And then if we knew the leads were distributed evenly across events, but with certain date affinities, I wanted to understand why (for example) tradeshow leads from 18 months ago had an unusually high number of leads who had no budget.

I had a reason for wanting to know all this.  Actually, a lot of reasons.  For this email campaign, I wanted to be sure our messaging would resonate with our audience.  For my future planning, I wanted to be sure we were going to events where we were meeting the right people. I wanted to know – did we use messaging at certain tradeshows that is attracting the wrong crowd?  Did we say the wrong things to prospects after events?

So I did send someone on a rock-fetch exercise.  But I think I had a good reason.

Explaining supply chain to a 2 1/2 year old

This is not one of those posts like, “how do you break down a complex idea like supply chain and explain it so a 2-year-old can understand it.”  This is the story of how I actually tried to explain the concept of a supply chain to babyDiva, who is now 2 1/2.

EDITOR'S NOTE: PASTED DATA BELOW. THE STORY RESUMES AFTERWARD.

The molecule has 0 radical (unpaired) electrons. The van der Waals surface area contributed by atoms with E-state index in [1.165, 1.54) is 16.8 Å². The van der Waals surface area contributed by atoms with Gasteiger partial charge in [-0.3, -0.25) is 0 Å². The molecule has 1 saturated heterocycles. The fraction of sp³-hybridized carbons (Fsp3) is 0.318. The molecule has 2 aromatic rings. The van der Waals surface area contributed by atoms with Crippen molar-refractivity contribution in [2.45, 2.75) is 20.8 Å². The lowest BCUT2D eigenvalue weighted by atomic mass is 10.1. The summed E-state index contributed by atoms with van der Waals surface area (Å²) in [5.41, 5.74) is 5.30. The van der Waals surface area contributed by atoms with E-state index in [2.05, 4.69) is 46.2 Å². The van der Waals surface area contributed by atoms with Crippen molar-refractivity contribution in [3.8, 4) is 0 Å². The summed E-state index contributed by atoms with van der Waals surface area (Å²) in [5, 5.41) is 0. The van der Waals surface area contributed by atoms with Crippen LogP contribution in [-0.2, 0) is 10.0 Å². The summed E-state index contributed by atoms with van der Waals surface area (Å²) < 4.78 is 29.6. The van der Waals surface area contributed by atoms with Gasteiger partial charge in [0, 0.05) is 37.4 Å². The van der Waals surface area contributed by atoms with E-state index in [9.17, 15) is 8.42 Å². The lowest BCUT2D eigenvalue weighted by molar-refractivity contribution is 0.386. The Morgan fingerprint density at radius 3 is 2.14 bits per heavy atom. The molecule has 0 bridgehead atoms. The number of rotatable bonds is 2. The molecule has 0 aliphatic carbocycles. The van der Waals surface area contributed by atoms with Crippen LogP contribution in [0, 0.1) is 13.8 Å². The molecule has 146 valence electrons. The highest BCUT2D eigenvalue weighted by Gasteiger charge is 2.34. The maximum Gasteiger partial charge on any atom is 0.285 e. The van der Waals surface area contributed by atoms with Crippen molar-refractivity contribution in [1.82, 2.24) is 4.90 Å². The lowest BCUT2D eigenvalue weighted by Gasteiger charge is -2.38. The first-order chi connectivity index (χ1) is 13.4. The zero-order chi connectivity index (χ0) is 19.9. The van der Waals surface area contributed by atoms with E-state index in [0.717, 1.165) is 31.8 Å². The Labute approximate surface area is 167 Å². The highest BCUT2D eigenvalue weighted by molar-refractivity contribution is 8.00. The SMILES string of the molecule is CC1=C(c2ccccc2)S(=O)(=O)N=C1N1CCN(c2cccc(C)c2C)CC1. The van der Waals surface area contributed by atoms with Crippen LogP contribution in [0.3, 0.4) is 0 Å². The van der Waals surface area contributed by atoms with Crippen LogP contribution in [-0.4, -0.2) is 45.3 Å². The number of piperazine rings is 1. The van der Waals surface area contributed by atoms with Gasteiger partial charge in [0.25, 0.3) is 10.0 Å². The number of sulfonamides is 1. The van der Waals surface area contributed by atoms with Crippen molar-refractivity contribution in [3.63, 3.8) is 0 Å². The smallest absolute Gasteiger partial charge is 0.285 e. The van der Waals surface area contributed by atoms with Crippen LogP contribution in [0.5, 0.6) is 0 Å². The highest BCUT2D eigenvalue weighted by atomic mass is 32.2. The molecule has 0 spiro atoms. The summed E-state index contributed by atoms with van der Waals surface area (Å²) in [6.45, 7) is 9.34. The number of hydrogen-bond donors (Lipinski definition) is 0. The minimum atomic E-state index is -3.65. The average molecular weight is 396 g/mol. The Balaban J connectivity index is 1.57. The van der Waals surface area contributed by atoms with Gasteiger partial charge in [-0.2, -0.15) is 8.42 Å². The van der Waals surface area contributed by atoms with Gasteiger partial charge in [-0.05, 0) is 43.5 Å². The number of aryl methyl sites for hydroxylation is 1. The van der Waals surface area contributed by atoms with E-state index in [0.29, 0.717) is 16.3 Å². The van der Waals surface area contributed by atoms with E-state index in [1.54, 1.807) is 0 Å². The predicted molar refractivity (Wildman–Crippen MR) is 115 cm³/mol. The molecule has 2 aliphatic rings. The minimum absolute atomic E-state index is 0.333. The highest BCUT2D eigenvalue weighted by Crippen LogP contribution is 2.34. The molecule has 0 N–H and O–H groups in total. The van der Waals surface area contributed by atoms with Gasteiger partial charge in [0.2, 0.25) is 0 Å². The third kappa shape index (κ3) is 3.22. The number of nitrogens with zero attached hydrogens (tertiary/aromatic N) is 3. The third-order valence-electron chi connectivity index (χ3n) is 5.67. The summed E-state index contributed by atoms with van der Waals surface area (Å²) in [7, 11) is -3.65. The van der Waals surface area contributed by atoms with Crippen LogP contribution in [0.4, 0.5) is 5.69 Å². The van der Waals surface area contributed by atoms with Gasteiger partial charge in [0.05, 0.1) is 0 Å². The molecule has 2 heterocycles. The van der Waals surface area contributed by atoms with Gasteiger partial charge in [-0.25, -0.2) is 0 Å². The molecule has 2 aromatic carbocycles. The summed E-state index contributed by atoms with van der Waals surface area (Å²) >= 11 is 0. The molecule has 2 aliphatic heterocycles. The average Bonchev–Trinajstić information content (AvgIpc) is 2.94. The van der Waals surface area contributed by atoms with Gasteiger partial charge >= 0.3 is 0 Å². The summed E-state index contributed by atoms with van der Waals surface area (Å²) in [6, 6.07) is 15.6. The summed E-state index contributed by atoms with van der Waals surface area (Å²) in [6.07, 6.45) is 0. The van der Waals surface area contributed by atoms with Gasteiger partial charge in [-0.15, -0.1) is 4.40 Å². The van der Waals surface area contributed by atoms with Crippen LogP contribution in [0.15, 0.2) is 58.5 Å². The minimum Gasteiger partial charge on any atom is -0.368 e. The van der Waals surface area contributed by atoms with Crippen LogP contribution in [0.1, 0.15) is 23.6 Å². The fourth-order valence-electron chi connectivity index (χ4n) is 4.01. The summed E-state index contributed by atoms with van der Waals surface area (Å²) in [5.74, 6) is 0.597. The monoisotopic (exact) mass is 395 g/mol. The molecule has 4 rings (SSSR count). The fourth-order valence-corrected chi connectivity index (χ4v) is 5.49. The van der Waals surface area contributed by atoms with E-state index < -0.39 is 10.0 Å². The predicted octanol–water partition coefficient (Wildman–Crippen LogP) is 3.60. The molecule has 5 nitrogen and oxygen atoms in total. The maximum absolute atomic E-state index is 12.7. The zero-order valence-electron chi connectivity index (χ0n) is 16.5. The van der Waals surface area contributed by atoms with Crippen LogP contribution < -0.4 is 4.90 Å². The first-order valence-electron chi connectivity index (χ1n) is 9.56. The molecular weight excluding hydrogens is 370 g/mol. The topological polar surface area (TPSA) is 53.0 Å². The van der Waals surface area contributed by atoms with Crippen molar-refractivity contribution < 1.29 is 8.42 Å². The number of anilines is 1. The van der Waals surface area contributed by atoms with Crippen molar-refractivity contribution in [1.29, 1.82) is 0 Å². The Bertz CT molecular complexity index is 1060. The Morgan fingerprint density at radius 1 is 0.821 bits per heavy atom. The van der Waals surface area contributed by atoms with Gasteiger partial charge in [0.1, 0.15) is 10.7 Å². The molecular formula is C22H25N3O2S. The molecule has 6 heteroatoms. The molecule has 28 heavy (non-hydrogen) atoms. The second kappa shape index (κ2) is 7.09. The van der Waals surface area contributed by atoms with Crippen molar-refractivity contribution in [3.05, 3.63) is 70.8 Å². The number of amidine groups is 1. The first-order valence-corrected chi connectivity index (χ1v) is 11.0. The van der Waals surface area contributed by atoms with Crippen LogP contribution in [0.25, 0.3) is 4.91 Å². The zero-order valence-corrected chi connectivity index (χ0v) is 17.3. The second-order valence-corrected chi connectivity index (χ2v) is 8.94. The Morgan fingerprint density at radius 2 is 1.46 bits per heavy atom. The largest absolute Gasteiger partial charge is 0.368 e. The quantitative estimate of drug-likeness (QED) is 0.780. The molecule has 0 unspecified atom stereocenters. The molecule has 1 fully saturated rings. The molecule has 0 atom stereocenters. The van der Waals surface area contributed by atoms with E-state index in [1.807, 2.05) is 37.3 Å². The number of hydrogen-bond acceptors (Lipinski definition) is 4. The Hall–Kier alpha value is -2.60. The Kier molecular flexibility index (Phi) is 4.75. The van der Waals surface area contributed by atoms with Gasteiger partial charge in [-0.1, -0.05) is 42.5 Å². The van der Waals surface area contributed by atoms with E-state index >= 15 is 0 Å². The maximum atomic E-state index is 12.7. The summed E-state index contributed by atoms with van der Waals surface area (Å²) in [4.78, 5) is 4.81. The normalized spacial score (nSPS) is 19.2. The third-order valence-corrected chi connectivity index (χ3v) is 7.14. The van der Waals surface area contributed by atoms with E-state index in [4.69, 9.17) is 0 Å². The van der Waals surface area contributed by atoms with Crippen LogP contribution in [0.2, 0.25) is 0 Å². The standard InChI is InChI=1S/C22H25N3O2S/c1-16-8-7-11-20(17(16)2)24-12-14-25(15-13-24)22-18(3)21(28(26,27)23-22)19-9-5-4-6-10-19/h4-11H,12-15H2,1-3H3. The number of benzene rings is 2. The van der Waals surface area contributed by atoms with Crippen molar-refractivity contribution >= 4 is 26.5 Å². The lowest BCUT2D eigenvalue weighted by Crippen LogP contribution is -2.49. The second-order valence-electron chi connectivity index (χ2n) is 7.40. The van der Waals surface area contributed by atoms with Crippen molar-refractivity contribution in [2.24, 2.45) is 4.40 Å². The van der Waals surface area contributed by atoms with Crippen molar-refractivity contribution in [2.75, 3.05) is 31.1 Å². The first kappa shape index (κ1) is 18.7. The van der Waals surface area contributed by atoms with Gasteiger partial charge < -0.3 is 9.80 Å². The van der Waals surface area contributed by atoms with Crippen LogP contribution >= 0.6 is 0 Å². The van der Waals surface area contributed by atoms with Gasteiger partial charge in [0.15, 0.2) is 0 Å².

babyDiva is obsessed with trucks and construction right now.  On our way to school each morning, we discuss the trucks and construction sites we see in great detail.  “That an excavator or a mini-excavator?” “Why that bulldozer not have tracks?” Etc.

Earlier this week, a local restaurant in our neighborhood was receiving a delivery.

It was very exciting.

“Look!  Delivery truck!”
“You’re right, that is a delivery truck.”
“What truck delivery?”
“Water, I think, maybe some juice too.”
“Who those people?”

She was asking about the pictures of the people on the truck.

“Well honey, those might be the people who put the water in the bottles.”
“Oh, those people in the truck?”
“Well, no, it’s just pictures of them.”
“Those people driving the truck?”
“Well, no, the people who drive the truck might be different from the people who put the water in the bottles.”
“Oh, one people put water in bottles, then one people drive truck?”
“Well, actually there might be people who bring the bottles from the factory to a center, then someone else who brings the bottles to a restaurant.”


“Those people like juice, too?”
“Yes, honey, those people probably like juice.”

“I like juice.”

And that was the end of Supply Chain 101.